This, inadvertently, is somewhat of a companion piece to my wife's powerful essay, Final Hours, which she wrote in the wake of the Troy Davis execution.
“Andy meet David. Andy represents people on death row. David is a cop.”
David seemed like a good guy. I don’t think I had ever made small talk with a police officer, but I enjoyed talking with him. He was funny and had a warm smile. And it turned out we had a few things in common other than the fact that our wives were in the wedding party. It was readily apparent that we were the only two Jews present, both happily married to non-Jews. We each had two kids about the same ages.
We were seated next to each other at the wedding the next day. As the evening wore on, the kids went off to play, our wives got up to dance, and we gingerly approached the topic of our jobs. He wondered if it was hard for me to represent clients who had committed such despicable acts. I explained that, on the contrary, with some rare exceptions I had built strong relationships with the men and women I represented. I told him that one of the most compelling aspects of my work was delving into their life histories to understand how it was they ended up on death row. I found humanity in all of them.
He wanted to know if I had “gotten any of them off.” I said that I had just argued an appeal I expected to win. In that case, a juror who was leaning towards a not guilty verdict had been improperly removed in the middle of deliberations. “So, your client would get off on a technicality,” David retorted. “It isn't a technicality,” I replied, “when, if the juror hadn’t been kicked off, the defendant could have been found not guilty.” He shrugged, seeming to concede the point.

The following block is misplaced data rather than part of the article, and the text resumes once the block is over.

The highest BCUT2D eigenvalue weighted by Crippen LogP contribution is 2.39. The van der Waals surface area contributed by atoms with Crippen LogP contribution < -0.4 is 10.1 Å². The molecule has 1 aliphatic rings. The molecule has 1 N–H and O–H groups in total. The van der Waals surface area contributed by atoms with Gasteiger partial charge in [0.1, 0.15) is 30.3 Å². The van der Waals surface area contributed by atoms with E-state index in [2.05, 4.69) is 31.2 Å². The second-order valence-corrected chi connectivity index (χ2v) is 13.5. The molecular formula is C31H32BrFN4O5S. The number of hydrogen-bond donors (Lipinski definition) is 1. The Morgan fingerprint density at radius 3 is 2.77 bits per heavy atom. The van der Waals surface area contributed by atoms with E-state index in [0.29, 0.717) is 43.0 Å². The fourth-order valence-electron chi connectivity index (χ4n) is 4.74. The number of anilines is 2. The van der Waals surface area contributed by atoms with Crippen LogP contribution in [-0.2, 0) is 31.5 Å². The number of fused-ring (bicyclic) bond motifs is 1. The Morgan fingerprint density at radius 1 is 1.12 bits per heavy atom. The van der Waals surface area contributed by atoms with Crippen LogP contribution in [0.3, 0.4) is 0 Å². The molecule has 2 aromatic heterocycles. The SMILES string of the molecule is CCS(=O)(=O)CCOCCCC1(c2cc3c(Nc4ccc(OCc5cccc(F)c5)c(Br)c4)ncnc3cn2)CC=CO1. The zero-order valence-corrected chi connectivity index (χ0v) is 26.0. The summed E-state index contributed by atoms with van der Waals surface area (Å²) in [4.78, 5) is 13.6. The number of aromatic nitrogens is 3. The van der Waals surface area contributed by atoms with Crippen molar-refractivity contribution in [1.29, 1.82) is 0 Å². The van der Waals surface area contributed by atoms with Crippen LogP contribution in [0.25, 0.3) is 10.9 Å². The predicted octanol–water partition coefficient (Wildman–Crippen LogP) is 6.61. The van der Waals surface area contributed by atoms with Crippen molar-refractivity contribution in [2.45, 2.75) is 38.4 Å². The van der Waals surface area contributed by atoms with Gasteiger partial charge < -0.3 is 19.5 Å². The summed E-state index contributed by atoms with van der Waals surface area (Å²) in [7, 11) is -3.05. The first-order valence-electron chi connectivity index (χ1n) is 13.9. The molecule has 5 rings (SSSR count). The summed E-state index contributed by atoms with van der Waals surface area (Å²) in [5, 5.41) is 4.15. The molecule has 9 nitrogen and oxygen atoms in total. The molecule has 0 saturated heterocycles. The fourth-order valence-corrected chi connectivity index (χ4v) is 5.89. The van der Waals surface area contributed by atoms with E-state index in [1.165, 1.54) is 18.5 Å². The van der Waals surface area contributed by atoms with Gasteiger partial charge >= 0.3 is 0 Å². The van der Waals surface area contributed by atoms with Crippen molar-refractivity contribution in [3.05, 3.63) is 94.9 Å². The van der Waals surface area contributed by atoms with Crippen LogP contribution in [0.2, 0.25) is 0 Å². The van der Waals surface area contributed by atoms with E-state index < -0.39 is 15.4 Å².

“Had I ever been to an execution,” David asked. I told him that about a dozen years ago I witnessed the execution of a colleague’s client. I was there as a representative of the defense team in case something went awry. Nothing did, but there I was, watching a man being put to death, a disturbing and surreal experience under any circumstance. Coming as it did only six months after a client of mine was executed, it was devastating.
He then told me that he had been at both those executions -- as a sheriff's deputy assigned to security detail. I was stunned. Each of us was at San Quentin twelve years earlier -- he as law enforcement and I, the condemned man's witness -- and here we were drinking champagne together at a wedding reception.
I asked him if being at these executions had an impact on him. I’m not sure why I did it or what I expected him to say. Maybe I just wanted to see if we could find some measure of common ground in our shared experiences. He broke into his warm smile, put his hand on my shoulder and said, “I hate to tell you this, Andy, but it was the best.”
The deputies working executions are served good barbeque, get to hang out for hours watching the invariably peaceful crowd of protesters, and then, to top it off, “a bad guy gets killed.” David’s only complaint was that for one of the executions -- the one I attended, as it turned out -- he had to stand in the pouring rain for hours without rain gear.
I wasn’t sure what to say. After a few awkward moments, I told him about my client at whose execution he had worked – a man with no history of violence and no prior criminal record who was convicted primarily based on the testimony of jailhouse informants. The courts prevented us from presenting new evidence that could have proved his innocence because, though reliable, it had been discovered too late. “My client,” I pointed out, “was executed on a technicality.” David muttered that he didn’t know the facts of the case although he acknowledged that the use of informants could be problematic. I soon went off to find my wife.
We didn’t talk again until it came time to say goodbye. I put out my hand to shake his, but instead of taking it, David gave me a big hug and said with a little laugh, “My opposite.” I hugged him back.